Exception vectors

I have just browsed the P2 docs a bit more to see its features.

However, I'm a bit concerned about the lack of exception vectors compared to other architectures such as ARM, RISC-V and even PIC.

What happened if I divide by zero? Or what ever happened when I try to access an invalid location? Does this P2 tell me about it, or it goes into undefined operation?

We know that we need to keep an eye on these when we write code. However, even if we code the best that we could, these things can slip out. Catching these automatically during runtime helps us to debug or write a program better.

Comments

  • If you divide by zero, I think you'll get $FFFFFFFF.

    If you read a hub location that has no RAM, you'll get zero.

    These kinds of problems amount to a small percentage of the software bugs a programmer will likely deal with.
  • The single instruction TJZ tests a register and jumps if zero. Overhead only two cycles if non-zero or perhaps none if waiting for CORDIC result anyway.
  • Yeah, most of the usual edge cases have defined behavior (for an unsigned divide of non-zero by zero, $FFFFFFFF is arguably the most sensible result...)

    For what it's worth, you can set up an interrupt to fire on the QMT event (GETQ* executed while CORDIC is idle) though.
  • Hello Chip, Thanks for the explanation.

    Returning a 32-bit maximum for a div-0 without stopping the system could lead to the program continuing its faulty ways.

    I could imagine this scenario:
    int function( int a, int b) {
        c = a / b;
        return c;
    }
    
    .... <other code here>
    
    int main() {
        int d = function(5,0);
        anotherFunction(d, 15);
    }
    

    On P2 as mentioned, if b = 0, it'll return c = 0xffffffff, and could lead to very destructive situations. If "anotherFunction" was handling some moving parts outside, this could be harmful. Or, if "anotherFunction" was written to display gibberish on a screen instead of a temperature. Tracking faults like that could take a lot of time if nothing get stopped during function(int a, int b) especially when the code becomes very complex.

    Meanwhile, this goes the same to reading invalid location - the program may run okay and didn't stop in P2, but to track down of this could take a lot of time too. It's better to stop the program than to accidentally read or write values elsewhere if a wrong pointer is passed.

    I would have to write some handler to deal with this if it doesn't exist in the P2 hardware. If the P2 GCC has it, it'll be a good thing to hear.
  • You'll have to ask Eric and Ross about what their respective C compilers do.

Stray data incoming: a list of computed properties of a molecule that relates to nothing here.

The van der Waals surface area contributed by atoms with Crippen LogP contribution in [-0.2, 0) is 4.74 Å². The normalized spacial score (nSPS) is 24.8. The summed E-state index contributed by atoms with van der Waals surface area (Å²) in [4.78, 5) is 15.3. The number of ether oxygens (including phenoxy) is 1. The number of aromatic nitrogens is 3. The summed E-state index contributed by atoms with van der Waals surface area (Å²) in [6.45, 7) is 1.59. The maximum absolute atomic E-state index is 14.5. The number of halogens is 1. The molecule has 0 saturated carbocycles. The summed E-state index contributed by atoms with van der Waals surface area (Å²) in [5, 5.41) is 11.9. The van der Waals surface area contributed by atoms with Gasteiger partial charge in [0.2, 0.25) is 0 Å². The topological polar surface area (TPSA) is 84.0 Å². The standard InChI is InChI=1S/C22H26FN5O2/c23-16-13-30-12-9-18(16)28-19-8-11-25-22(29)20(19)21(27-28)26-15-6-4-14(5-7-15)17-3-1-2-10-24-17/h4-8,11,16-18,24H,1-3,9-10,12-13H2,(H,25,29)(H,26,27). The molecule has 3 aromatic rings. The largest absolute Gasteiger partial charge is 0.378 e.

• cgraceycgracey Posts: 13,012
    edited 2020-09-13 - 14:50:09
    To me, these are trivial issues. I write all my code, including PC code, to ensure that I never divide by zero. To rely on a hardware exception to catch a software bug is just poor practice. In an embedded system, especially, there is no fallback position. It just has to work.
  • Returning a 32-bit maximum for a div-0 without stopping the system could lead to the program continuing its faulty ways.
    A program might blow up if a variable is negative, or if it's greater than 1234. If a program will do something really bad if the divisor is 0, then you should test for that to prevent it from doing something bad.

  • The main difference between individual error handling (for example, testing for zero where the division happens) and exception vectors is that the exception handler can be somewhere else, probably many calling levels outside of where the actual error happens. You can install a "global" error handler that catches all cases and you don't have to define a return value that flags "sucessful or not" for each and every function.

    This is useful for big systems and if you have big libraries of "foreign" (written by somebody else) code where you never know what happens inside.

    However, for small systems I prefer the simple method: handle the errors where you expect them and not somewhere else.

    I hate those ARM CPUs where you have to write 50 kB of code just to initialize all exception vectors, watchdogs, protection registers etc. before you can do something useful. The potential risk of doing something wrong with all those "obstacles" is much higher than their actual benefit, at least for small systems.

    When controlling a machine, vehicle or similar things, halting the whole program is often more harmful than to continue with a slighly inaccurate value. If your software is safety critical you have to make it bullet proof by testing every possible case and branch, anyway. And Murphy's law says: There is always one more bug and the most expensive ones are surely not one of those catched by an exception handler. For examples watch this. ;)
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